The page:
Wine Making at Home

Wine Making At Home – An Enjoyable Quest!


There are many homes around the world where it is custom to walk down to the cellar and bring back a bottle of red wine to the dinner table. A glass of home made wine is a sign of hospitality which is appreciated both by family and friends.

Wine making at home is a simple process. For some, it is a lucrative hobby. While wine can be made from fruit concentrates, it is wine made from fresh fruits, i.e., grapes, apple, plums or any fruit you choose, which makes it a delightful experience. The best fruit to choose would be the fruit of the season, as it is likely to be available at competitive prices and also in large quantities.


The equipment required for making wine at home is:

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A large plastic or stainless steel vessel with lid

  1. A juicer
  2. A glass fermentation jug with airlock.
  3. Siphon
  4. Yeast
  5. Sugar

All the above equipment needs to be sterilized in boiling water.

Now are you ready to try wine making at home?

If yes, then squeeze the fruit using your hands or a juicer into the container. For hard fruits, a juicer is necessary, but for grapes, the traditional method of trampling can also be used.

If you wish your wine to be sweet, add sugar at this stage. A good ratio would be 2 pounds of sugar to one gallon of fruit juice. The drier the wine, the lesser the sugar content. Stir the sugar until it dissolves.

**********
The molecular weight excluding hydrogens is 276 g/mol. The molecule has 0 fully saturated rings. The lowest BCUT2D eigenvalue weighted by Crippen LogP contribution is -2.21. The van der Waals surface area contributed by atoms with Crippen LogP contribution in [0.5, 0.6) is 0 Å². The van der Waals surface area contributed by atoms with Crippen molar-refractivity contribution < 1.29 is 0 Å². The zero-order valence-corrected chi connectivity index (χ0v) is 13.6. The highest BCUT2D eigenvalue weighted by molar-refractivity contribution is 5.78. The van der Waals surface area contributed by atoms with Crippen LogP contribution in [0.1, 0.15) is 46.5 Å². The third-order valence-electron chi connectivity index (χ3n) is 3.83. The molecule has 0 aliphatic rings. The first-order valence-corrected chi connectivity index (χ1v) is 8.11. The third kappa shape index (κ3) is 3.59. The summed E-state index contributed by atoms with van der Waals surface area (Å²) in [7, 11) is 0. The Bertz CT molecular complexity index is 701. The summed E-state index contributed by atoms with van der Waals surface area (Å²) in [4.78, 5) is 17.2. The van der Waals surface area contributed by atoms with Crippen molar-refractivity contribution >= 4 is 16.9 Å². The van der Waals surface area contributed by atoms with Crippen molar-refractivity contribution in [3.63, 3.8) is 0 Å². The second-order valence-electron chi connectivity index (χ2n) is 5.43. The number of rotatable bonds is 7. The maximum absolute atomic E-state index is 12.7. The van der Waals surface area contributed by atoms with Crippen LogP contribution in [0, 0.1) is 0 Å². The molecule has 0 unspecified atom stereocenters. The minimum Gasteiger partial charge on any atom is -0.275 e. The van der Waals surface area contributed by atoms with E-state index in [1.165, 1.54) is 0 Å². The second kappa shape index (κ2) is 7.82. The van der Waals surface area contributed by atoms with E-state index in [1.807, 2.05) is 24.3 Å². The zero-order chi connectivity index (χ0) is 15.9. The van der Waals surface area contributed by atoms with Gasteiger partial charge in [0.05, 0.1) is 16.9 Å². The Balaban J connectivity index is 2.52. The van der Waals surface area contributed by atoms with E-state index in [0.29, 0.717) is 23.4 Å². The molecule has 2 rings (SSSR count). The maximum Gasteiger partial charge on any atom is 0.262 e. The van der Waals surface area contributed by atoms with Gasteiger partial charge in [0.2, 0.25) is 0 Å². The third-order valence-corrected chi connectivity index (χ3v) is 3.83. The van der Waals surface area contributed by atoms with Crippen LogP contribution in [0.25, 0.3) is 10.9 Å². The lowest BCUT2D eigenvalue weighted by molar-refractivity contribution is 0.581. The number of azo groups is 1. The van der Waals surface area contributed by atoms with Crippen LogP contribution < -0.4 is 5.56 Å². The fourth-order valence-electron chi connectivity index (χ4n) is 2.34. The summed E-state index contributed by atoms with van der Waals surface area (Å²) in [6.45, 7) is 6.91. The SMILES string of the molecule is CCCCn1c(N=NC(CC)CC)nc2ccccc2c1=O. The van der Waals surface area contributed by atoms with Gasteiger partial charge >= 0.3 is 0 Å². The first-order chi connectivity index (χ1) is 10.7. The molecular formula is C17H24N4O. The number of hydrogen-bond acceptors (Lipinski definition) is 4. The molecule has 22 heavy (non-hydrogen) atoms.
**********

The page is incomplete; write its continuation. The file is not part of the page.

Transfer the sugared fruit juice into a vessel and add powdered yeast which has been dissolved in warm water. After a few minutes, the vessel needs to be shut tight or air locked. Fermentation begins and your made at home wine will start frothing. You can actually see bubbles in the air lock and know that your experiment has been successful!

Keep your made at home wine in a warm place and leave it for a long period of time – at least a year! You can even drink it after a month, but it may not taste all that great.

Some time during the fermentation process, a white layer may form in the vessel. The wine then needs to be siphoned into a new container. This process can be repeated monthly to prevent a yeasty taste tarnishing the wine’s flavor.

Well, at this stage your home made wine is almost ready, and you will know this when you notice that the air bubbles have stopped coming out. This really means that fermentation is over and the wine can now be transferred into clean, dry bottles.

Remember to label the wine as you may get batches mixed up, especially if your wine has left you with a heady mixed up feeling!

Wine making at home is thus a great hobby and can be turned into a business plan. Keep at it! There is nothing like drinking wine at home and enjoying the fact that your wine making at home experiment has been successful.

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